BEIJING (BLOOMBERG) - China's retail activity flatlined in August, with e-commerce demand especially weak, according to satellite data, suggesting that consumer caution due to the ongoing Covid Zero policy and elevated unemployment remain major drags on the world's second-largest economy.
Activity at distribution centres used by Chinese e-commerce companies was even lower than during 2020, according to data up to Aug 17 tracking the movement of trucks around such areas. The data was shared with Bloomberg News by SpaceKnow, a New York-based company that analyses satellite imagery.
The data suggest weak earnings by companies such as Chinese e-commerce giant Alibaba Group, which posted its first ever drop in quarterly revenue for the three months ended in June, could continue as households cut back on spending.
That weakness also extended to brick-and-mortar retailers, with the change in the number of cars in shopping mall parking lots in August well below the same month in 2021.
Retail sales fell in March through May as the lockdowns in Shanghai and dozens of other cities confined tens of millions to their homes to control the spread of coronavirus.
Official retail sales data grew 2.7 per cent in July, though that was unadjusted for consumer price inflation, which was also 2.7 per cent for the month. Data for August will be released on Sept 16.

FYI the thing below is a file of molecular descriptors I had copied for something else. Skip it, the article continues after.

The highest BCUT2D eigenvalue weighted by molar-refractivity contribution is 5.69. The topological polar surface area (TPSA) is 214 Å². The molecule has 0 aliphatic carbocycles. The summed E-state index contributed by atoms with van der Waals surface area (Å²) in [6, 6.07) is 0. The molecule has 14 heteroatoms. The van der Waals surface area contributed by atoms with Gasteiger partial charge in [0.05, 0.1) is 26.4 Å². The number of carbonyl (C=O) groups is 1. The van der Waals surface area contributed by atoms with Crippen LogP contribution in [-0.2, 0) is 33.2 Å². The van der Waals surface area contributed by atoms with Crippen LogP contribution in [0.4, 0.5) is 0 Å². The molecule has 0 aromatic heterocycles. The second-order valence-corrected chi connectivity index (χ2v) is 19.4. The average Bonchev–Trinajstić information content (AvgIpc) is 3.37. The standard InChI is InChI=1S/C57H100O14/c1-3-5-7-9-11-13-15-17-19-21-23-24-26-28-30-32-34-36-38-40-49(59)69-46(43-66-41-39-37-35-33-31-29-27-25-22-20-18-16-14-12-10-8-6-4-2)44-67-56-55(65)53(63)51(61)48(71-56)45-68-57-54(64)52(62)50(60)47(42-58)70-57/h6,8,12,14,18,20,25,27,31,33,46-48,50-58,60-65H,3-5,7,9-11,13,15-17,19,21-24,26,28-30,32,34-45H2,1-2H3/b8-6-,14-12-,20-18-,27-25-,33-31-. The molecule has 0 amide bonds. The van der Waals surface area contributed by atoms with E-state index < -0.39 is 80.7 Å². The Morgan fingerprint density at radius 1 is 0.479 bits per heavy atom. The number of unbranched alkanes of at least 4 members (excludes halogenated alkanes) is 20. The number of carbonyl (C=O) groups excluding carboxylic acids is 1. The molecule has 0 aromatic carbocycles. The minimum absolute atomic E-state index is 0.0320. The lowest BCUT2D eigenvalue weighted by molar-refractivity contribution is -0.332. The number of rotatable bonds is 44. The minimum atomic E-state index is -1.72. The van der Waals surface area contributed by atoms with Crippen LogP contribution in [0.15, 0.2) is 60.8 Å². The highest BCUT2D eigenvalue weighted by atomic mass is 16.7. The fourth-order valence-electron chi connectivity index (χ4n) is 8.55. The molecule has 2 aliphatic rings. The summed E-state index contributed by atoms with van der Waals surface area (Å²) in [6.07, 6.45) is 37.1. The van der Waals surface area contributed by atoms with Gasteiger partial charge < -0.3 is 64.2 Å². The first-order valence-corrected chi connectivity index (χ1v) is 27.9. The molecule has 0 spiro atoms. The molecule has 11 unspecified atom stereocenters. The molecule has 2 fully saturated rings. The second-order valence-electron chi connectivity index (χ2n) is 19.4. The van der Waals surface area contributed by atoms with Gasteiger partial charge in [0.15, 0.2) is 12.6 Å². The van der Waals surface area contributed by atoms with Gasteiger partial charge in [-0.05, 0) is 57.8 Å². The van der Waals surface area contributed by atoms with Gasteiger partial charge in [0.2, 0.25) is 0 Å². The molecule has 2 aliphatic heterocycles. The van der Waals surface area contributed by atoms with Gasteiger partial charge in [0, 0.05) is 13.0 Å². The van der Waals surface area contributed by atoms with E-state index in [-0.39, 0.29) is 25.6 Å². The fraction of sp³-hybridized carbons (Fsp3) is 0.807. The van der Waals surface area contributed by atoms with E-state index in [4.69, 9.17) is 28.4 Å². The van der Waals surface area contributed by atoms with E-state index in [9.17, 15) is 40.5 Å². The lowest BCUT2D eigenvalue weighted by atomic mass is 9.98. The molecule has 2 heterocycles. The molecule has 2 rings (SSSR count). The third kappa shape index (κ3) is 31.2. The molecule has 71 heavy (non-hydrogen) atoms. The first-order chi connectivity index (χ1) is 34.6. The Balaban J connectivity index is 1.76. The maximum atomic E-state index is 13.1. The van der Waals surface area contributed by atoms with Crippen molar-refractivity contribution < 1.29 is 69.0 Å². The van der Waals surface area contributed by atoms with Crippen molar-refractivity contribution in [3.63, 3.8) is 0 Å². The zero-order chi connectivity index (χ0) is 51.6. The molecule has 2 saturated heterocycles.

The lockdowns and the broader economic slowdown severely damaged Chinese households' outlook on the future and undermined their willingness to spend.
Confidence in future income growth fell to the lowest level since at least 2009 in the second quarter of this year, according to a central bank survey, while households have been piling up savings at a record pace.
China's official consumer confidence index dropped to its lowest level in nearly 10 years in April and has barely recovered since.
The satellite data adds to mounting evidence of a weak economy in August.
China's manufacturing sector contracted in the month, according to the official purchasing manager's index. Data from logistics company G7 Connect showed a 20 per cent decline in intercity truck flows in August, which researchers have found to be correlated with gross domestic product.
"The decline in activity at distribution centres happened before the decline in consumer confidence," SpaceKnow said in a research note.
"Distribution centres were performing much better during the 2020 Covid-19 period," it said, adding that shopping mall activity has not fallen to the lows seen during China's initial coronavirus lockdowns in 2020.
With economists predicting consumption to remain weak this year, Beijing is trying to use government spending on infrastructure to revive growth.
But the high-frequency data suggests that the infrastructure push so far has not been able to offset the hit to construction activity from a deep slump in China's property market.
The satellite data suggest a mixed picture on construction, with cement output rising strongly in August but steel output falling, although steel companies also reduced inventories in August, SpaceKnow said.
Going forward, the company said it is key to monitor if consumption and construction recovers or if "the weakness begins to extend into manufacturing industries."